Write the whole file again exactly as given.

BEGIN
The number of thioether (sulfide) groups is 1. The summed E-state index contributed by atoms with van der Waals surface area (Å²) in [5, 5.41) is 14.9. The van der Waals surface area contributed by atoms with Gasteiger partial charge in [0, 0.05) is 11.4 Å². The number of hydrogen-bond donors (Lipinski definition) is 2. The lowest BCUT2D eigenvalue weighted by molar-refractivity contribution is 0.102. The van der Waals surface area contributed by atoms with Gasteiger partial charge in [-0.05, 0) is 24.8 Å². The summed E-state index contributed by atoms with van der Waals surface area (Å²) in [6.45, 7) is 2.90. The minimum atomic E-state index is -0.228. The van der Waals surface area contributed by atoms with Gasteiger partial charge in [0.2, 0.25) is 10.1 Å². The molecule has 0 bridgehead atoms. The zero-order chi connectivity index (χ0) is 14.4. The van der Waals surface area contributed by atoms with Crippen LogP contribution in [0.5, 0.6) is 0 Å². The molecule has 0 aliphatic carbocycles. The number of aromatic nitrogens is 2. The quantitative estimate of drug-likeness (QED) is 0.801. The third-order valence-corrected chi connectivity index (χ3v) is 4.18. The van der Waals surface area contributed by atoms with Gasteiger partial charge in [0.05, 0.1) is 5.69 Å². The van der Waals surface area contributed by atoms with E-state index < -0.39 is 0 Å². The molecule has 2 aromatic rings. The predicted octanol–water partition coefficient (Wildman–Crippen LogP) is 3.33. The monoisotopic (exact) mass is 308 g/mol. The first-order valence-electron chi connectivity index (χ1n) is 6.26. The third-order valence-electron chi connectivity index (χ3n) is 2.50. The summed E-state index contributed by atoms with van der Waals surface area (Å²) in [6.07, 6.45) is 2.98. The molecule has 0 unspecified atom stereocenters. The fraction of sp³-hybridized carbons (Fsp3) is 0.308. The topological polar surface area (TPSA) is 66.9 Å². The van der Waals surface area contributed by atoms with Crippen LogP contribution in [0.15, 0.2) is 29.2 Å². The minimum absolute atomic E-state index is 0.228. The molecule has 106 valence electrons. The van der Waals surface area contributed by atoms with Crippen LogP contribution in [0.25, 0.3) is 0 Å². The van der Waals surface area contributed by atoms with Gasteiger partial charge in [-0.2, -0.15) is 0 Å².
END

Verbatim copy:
The number of thioether (sulfide) groups is 1. The summed E-state index contributed by atoms with van der Waals surface area (Å²) in [5, 5.41) is 14.9. The van der Waals surface area contributed by atoms with Gasteiger partial charge in [0, 0.05) is 11.4 Å². The number of hydrogen-bond donors (Lipinski definition) is 2. The lowest BCUT2D eigenvalue weighted by molar-refractivity contribution is 0.102. The van der Waals surface area contributed by atoms with Gasteiger partial charge in [-0.05, 0) is 24.8 Å². The summed E-state index contributed by atoms with van der Waals surface area (Å²) in [6.45, 7) is 2.90. The minimum atomic E-state index is -0.228. The van der Waals surface area contributed by atoms with Gasteiger partial charge in [0.2, 0.25) is 10.1 Å². The molecule has 0 bridgehead atoms. The zero-order chi connectivity index (χ0) is 14.4. The van der Waals surface area contributed by atoms with Crippen LogP contribution in [0.5, 0.6) is 0 Å². The molecule has 0 aliphatic carbocycles. The number of aromatic nitrogens is 2. The quantitative estimate of drug-likeness (QED) is 0.801. The third-order valence-corrected chi connectivity index (χ3v) is 4.18. The van der Waals surface area contributed by atoms with Gasteiger partial charge in [0.05, 0.1) is 5.69 Å². The van der Waals surface area contributed by atoms with E-state index < -0.39 is 0 Å². The molecule has 2 aromatic rings. The predicted octanol–water partition coefficient (Wildman–Crippen LogP) is 3.33. The monoisotopic (exact) mass is 308 g/mol. The first-order valence-electron chi connectivity index (χ1n) is 6.26. The third-order valence-electron chi connectivity index (χ3n) is 2.50. The summed E-state index contributed by atoms with van der Waals surface area (Å²) in [6.07, 6.45) is 2.98. The molecule has 0 unspecified atom stereocenters. The fraction of sp³-hybridized carbons (Fsp3) is 0.308. The topological polar surface area (TPSA) is 66.9 Å². The van der Waals surface area contributed by atoms with Crippen LogP contribution in [0.15, 0.2) is 29.2 Å². The minimum absolute atomic E-state index is 0.228. The molecule has 106 valence electrons. The van der Waals surface area contributed by atoms with Crippen LogP contribution in [0.25, 0.3) is 0 Å². The van der Waals surface area contributed by atoms with Gasteiger partial charge in [-0.2, -0.15) is 0 Å².